Cricket Scotland inquiry hears 448 examples of racism

An independent review into allegations of racism in Scottish cricket has found the governance and leadership of the sport to be institutionally racist.

It also found that those who did raise issues were ignored or side-lined and a culture of “racially aggravated micro-aggression” was allowed to develop.

The review highlighted 448 examples that demonstrated institutional racism.

It was commissioned by Sportscotland after a number of allegations were made last year.

An anonymous survey was carried out as part of the review, with 62% of those who responded saying they had experienced, seen or had reported to them incidents of racism, inequalities or discrimination.

Equality and diversity group Plan4Sport, which carried out the review for funding body Sportscotland, found:

  • A lack of any equality, diversity and inclusion (EDI) or anti-racist training in place for board, staff, volunteers, players, coaches or umpires;
  • No consistent mechanism or process for handling racist incidents;
  • A lack of diversity from board level to coaching;
  • Lack of transparency in the selection process in the talent pathway and the absence of a single uniform approach to selection.

The entire Cricket Scotland board resigned on Sunday, ahead of the report’s publication, in response to the findings and recommendations from the review.

The operations of Cricket Scotland has now been placed in special measures, which means Sportscotland has effectively taken control until October 2023.

A new Cricket Scotland board must be in place by September 2022 and consist of 40% male and 40% female, with at least 25% from an ethnic minority.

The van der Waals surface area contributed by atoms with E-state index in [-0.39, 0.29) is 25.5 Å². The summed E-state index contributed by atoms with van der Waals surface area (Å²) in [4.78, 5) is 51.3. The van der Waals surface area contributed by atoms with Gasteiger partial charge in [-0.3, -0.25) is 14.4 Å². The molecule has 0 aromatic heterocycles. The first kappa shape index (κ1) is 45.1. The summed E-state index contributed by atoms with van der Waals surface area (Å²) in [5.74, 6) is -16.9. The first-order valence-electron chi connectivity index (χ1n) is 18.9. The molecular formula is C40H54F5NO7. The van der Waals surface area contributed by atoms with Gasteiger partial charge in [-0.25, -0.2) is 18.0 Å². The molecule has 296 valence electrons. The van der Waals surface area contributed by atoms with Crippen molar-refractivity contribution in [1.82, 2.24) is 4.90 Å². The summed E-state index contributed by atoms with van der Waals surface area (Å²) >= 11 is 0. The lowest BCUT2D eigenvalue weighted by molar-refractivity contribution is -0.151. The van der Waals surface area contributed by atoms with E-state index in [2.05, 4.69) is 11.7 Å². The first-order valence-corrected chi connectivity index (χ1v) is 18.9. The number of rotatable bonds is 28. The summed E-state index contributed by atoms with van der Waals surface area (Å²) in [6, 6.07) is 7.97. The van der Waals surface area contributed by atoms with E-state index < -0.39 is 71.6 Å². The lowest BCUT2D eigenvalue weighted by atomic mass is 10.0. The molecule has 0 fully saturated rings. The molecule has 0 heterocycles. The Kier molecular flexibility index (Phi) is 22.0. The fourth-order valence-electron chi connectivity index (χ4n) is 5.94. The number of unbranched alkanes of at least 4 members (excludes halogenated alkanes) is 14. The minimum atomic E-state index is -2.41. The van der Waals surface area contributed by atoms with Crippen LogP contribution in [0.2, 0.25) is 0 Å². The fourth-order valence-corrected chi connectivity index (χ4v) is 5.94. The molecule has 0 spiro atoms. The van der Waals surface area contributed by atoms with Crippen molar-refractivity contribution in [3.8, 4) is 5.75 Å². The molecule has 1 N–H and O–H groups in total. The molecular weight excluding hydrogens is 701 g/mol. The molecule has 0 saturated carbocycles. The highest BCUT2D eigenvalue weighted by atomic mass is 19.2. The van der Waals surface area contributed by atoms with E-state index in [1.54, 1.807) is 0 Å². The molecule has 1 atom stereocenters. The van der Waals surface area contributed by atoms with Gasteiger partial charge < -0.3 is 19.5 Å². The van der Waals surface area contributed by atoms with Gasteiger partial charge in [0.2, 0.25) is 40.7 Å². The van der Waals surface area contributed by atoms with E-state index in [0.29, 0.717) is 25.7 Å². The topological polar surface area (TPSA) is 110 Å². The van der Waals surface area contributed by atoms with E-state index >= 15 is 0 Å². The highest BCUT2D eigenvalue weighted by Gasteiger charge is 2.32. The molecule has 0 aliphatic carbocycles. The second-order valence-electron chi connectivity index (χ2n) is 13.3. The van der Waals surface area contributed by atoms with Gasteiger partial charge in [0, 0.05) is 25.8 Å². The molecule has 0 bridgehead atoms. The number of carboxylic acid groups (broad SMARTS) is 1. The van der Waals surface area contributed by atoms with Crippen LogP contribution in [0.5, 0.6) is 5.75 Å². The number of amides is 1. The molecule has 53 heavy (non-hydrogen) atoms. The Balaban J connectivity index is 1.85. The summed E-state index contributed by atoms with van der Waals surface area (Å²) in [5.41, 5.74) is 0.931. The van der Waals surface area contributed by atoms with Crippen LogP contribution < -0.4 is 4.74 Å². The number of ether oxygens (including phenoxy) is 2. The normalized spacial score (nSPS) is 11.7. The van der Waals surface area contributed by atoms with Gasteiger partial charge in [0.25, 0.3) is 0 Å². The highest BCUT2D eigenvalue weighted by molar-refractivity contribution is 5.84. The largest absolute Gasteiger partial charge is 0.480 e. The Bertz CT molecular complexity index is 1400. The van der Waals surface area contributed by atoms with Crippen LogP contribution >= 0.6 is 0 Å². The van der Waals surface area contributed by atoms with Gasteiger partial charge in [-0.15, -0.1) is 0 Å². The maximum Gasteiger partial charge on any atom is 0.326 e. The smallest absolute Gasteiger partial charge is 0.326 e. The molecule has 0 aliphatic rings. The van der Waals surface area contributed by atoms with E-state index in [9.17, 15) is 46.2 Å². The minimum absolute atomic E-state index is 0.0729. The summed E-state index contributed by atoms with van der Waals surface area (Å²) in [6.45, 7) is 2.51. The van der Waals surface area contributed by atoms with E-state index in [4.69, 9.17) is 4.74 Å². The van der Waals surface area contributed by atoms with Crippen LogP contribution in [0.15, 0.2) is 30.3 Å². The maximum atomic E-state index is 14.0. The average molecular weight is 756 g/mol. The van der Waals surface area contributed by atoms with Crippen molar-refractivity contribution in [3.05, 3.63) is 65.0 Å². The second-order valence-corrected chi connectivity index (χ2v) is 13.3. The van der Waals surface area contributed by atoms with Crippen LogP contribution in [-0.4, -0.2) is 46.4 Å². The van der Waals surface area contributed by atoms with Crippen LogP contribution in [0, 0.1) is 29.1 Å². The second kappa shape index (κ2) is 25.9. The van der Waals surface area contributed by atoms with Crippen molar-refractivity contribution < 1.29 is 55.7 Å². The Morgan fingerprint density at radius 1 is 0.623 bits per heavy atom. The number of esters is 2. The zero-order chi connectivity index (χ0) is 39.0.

Special measures are also being placed on the Western District Cricket Union, which has a temporary suspension from managing their own disciplinary matters, and must complete an independent review into its governance by the end of September.

Almost 1,000 people gave evidence in the inquiry commissioned following allegations – some made by all-time leading wicket-taker Majid Haq – of racism and discrimination.

Mr Haq represented Scotland on more than 200 occasions but did not play again after being sent home from the 2015 World Cup. At the time he hinted he felt victimised on grounds of race.

Last year former Yorkshire player Azeem Rafiq told MPs that English cricket was “institutionally” racist.

His testimony led to changes in Yorkshire’s leadership; Headingley being temporarily stripped of hosting international matches, and the England and Wales Cricket Board putting together a 12-point plan to tackle racism in the game.

A total of 68 concerns raised during the review in Scotland were referred for further inquiry, some to Police Scotland. They related to 31 allegations of racism against 15 different people, two clubs and one regional association.

One incident reported to the police has already led to a person appearing in court. (Courtesy BBC)